Compare, compare, compare, we say, with our usual penchant for triple repetitions. In this case, we are talking about comparing news sources for info on the same story. For example, after our trip to Poland last year, we now read news about Poland with greater interest… okay, great interest. We had no interest at all in Poland until that trip.
We could pick a more controversial example, like Israel, but what we want to show here is how the media selects facts to fit ANY agenda.
So today, we read that the Poles have re-elected their previous Prime Minister, Donald Tusk. He’s heads what Reuters calls a center-right party. The Swiss newspaper, NZZ, calls it a liberal-conservative party. Furthermore, Reuters says Tusk’s party won “nearly 40 percent” of the vote. NZZ says it is 39.6 percent. It’s a little early to worry about a parliamentary majority, since the polls aren’t even closed yet as we write this.
In the Reuters piece, we read a rather confused description of the four or five major political parties and an equally confused summary of the economic situation – essentially they say Polish economy is stable, and then add a bunch of blah, blah, blah about debt ratios, growth rate of the Polish economy, etc.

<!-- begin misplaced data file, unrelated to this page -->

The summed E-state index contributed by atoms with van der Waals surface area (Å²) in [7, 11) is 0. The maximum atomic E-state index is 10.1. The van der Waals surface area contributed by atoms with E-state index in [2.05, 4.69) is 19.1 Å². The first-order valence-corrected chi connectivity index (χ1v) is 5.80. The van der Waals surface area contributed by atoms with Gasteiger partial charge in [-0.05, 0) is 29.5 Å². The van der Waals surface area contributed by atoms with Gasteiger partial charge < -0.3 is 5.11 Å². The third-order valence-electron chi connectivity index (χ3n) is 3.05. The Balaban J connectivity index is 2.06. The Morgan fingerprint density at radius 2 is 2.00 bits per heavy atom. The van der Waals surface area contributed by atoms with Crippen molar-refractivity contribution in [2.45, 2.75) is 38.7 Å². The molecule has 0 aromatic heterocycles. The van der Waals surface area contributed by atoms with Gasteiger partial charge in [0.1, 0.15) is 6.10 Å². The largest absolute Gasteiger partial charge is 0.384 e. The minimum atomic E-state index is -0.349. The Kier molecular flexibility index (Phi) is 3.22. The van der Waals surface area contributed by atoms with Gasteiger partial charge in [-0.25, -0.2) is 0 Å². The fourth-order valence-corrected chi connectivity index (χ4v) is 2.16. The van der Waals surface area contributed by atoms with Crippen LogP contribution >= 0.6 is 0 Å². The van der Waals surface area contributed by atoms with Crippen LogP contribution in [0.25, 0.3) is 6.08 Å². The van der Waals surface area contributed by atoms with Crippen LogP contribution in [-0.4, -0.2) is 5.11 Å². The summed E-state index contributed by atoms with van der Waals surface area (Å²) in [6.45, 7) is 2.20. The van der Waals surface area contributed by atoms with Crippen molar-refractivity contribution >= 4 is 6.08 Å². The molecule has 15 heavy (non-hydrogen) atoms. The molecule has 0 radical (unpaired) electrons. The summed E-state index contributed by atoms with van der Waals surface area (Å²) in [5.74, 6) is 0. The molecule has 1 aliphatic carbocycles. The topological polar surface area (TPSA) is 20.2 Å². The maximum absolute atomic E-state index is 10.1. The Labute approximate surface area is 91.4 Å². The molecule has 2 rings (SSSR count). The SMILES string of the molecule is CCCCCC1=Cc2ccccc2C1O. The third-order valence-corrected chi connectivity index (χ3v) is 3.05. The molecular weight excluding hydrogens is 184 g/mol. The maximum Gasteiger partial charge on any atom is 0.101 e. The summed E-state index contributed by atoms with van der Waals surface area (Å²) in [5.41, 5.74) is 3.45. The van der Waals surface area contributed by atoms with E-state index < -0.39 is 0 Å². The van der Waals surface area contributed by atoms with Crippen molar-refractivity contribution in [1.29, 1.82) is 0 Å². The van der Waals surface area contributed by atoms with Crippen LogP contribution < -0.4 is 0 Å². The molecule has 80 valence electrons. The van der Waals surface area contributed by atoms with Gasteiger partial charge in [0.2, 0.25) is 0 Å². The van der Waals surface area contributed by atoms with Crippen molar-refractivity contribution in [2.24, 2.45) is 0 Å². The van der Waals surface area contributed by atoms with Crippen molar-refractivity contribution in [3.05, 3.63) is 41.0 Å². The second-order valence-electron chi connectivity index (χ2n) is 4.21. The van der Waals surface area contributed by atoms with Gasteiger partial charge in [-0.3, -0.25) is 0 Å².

“This is a vote for stability more than anything else… From a market standpoint, one of the key anchors of Poland’s creditworthiness has remained in place,” says Nicholas Spiro, head of London-based consultancy Spiro Sovereign Strategy. Do you hear a desperate effort to reassure markets?
NZZ has no such hesitation. Their survival depends on understanding reality. Not to say that NZZ doesn’t have an agenda, or some occasional flights from reality, just that their reputation for being “gnomes” is not undeserved.
They also give vote totals, economic situation, etc., but a key fact in the third paragraph jumped out at me that is totally missing from English-language coverage. Poland’s unemployment rate is more than 11 percent!
So, there you are. We can’t (or won’t) read the French or Spanish-language papers, because we don’t have the time, or language skill. But we think our point is made by comparing just two languages.
If any other readers would like to jump in with comments on other papers, we think that would be a good contribution to this discussion.